Will GE's Environmental Policies Hurt Its Stock?
Maxwell is a member of The Motley Fool Blog Network -- entries represent the personal opinion of the blogger and are not formally edited.
There is a problem going forward for General Electric (NYSE: GE), and that problem is consistency. It seems that GE is very dependent on the position of markets, such the S&P 500. As a matter of fact, GE is one of the most correlated stocks to the S&P 500. The reason being, is that GE does a little bit of everything. It takes part in every sector of the economy. This is not necessarily bad for the company, it just means that it had better hope that the market improves in the near future. Of course, the company can extend its growth possibility by reaching out to new and more diverse sectors.
One example of GE reaching out is a recent agreement that was made between the U.S. Environmental Protection Agency (EPA), GE, and SI Group. The goal of this agreement is "to collect and properly dispose of contaminated ground water and liquid leaching from the Dewey Loeffel landfill that is threatening several nearby drinking water wells." The liquid that is coming from the landfill and the ground water are contaminated with volatile organic compounds. When digested, these compounds can cause cancer. The damage that is caused by exposure depends on factors like the level that people are exposed to and how long they are exposed.
This project began with an upfront payment of $800,000. Going forward, the expenses will come from reimbursing the EPA for certain costs associated with the work. The waste will be collected on site and will then be moved to a treatment plant that will be built adjacent to the landfill. Until the time when that is ready to go, the waste will need to be transported to a location off site. The EPA Regional Administrator Judith A. Enck feels that "treating the contaminated ground water and liquid at the site is an effective way to protect people's drinking water wells while the EPA investigation of the site continues."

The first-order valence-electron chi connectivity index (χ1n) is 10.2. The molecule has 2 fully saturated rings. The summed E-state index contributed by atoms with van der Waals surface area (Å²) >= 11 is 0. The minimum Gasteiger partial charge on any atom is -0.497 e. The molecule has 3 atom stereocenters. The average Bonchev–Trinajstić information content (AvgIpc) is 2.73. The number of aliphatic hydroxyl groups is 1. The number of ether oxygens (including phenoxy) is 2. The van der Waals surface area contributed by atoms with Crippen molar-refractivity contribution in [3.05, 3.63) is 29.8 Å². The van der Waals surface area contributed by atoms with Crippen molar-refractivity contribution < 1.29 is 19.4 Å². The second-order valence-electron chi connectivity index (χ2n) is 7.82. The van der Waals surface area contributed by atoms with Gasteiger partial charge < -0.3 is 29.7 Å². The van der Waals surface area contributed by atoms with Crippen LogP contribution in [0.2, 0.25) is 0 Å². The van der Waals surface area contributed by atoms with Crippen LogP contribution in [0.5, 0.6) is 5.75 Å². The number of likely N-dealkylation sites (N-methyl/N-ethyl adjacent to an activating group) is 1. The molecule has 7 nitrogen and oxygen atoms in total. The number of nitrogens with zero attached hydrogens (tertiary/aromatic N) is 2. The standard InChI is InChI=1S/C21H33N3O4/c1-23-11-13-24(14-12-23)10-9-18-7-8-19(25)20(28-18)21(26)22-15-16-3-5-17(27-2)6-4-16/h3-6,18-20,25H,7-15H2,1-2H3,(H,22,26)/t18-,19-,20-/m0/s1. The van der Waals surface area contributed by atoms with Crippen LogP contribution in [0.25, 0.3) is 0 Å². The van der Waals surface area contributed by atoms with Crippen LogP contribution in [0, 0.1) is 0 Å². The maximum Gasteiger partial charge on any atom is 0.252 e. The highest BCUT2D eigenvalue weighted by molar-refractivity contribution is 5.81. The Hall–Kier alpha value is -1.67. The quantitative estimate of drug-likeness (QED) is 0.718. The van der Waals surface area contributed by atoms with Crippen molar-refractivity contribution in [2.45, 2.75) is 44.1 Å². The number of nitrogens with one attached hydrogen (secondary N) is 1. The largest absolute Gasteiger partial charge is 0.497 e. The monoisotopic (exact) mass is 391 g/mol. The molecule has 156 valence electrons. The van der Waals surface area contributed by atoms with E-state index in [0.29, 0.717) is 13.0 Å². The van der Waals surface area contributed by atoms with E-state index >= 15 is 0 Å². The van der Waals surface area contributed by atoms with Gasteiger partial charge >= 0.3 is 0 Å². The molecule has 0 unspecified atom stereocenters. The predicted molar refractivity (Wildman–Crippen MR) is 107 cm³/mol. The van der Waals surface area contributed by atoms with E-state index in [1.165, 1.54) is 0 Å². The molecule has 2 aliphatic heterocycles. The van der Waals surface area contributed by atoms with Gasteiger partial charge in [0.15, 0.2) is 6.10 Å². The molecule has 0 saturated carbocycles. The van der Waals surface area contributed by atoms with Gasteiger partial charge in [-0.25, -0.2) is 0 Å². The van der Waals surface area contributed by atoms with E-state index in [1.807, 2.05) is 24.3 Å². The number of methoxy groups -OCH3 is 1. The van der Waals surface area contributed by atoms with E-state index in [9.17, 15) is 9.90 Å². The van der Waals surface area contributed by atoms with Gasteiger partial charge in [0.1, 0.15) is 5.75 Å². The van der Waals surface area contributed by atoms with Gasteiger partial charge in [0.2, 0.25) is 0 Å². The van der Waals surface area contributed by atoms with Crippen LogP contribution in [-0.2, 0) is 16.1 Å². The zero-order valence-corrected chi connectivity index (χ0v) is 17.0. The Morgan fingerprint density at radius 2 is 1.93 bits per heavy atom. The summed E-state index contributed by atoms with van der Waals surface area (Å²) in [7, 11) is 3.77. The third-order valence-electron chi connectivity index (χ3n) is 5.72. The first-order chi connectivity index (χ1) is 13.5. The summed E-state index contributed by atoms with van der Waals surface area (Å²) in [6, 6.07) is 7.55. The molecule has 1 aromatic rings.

The investigation began when the site was listed on the EPA's Superfund National Priorities List of the country's most hazardous sites. The toxic substances, including polychlorinated biphenyls (PCBS), that contaminate it have slowly found their way into the ground water, leading into nearby streams and the Nassau Lake. GE hopes to clear up this toxic wasteland with this partnership.
Another bit of environmental activism that GE is partaking in has recently seen some strange backlash. Hundreds of genetically altered trees were destroyed by environmental activists at GE's Scion work site in New Zealand. The police are investigating this odd bit of vandalism. Curiously enough, this is not the first time that this sort of thing has happened at this site. In 2008, a similar event occurred, disrupting a major experiment.
In order to get to these trees the people behind the attack, which occurred over Easter weekend, had to go through many obstacles. The trees were protected by two fences, one of which they had to tunnel underneath. Their crime has destroyed years of work, partly funded by the taxpayers. It has also cost Scion at least $400,000. The damages will be minimal to GE financially, but the bad press may hurt more. For a company that is trying to become ecologically involved, GE wants to present a good face moving forward.